It is common practice to enforce TLS between client applications and APISIX as data transmission in this segment is typically over the public internet and therefore, is at a higher risk of being eavesdropped.

The following diagram illustrates the usage of an SSL object in implementing TLS over HTTP (also known as HTTPS) between client applications and APISIX, where APISIX is deployed at an arbitrary IP address behind the domain name and acts as a gatekeeper between public traffic and internal services:

Example of TLS between Client Applications and APISIX

Here are the key steps that took place in the illustration:

  1. The client application initiates a request to

  2. The request first goes through a DNS server, which resolves the domain name to an IP address and returns the IP address to the client application.

  3. The client application sends the request for to its resolved IP address, during which process, client application performs a TLS handshake with APISIX, where APISIX sends its certificate server.crt to client for authentication.

  4. As is included in the SNI list of the APISIX SSL object, the TLS handshake shall succeed. The communication between the client application and APISIX is now encrypted with TLS.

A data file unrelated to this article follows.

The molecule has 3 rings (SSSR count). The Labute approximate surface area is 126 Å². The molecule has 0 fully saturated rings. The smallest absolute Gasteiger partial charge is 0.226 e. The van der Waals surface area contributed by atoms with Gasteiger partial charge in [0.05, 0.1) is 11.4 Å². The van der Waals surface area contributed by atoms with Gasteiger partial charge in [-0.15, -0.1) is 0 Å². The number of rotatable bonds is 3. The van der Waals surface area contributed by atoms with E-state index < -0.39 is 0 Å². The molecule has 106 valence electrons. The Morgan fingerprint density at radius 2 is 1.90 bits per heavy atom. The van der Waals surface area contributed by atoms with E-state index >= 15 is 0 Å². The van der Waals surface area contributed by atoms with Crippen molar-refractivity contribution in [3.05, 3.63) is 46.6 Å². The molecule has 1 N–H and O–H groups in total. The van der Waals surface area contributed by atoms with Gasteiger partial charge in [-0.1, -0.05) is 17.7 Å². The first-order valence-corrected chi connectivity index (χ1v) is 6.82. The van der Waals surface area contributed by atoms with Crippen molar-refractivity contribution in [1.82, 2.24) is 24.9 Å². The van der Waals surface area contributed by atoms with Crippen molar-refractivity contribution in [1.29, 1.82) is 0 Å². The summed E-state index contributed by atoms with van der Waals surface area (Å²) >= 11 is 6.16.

5. APISIX routes and forwards the request to the corresponding upstream services over HTTP. Note that the upstream services are exposed on the default port 80 and TLS is terminated at APISIX in this example.

For detailed instructions on how to configure HTTPS between client and APISIX, please refer to the how-to guide.

TLS Between APISIX and Upstreams

Upstream services may require TLS in cases where the traffic between the API gateway and upstreams is not secure or private. In a one-way TLS setup between APISIX and upstreams, upstream servers are responsible for presenting the certificate and key. On the APISIX side, you only need to configure upstreams to use HTTPS scheme and port 443 (or other designated port).

For detailed instructions on how to configure TLS between APISIX and upstreams, please refer to the how-to guide.

mTLS Between Client Applications and APISIX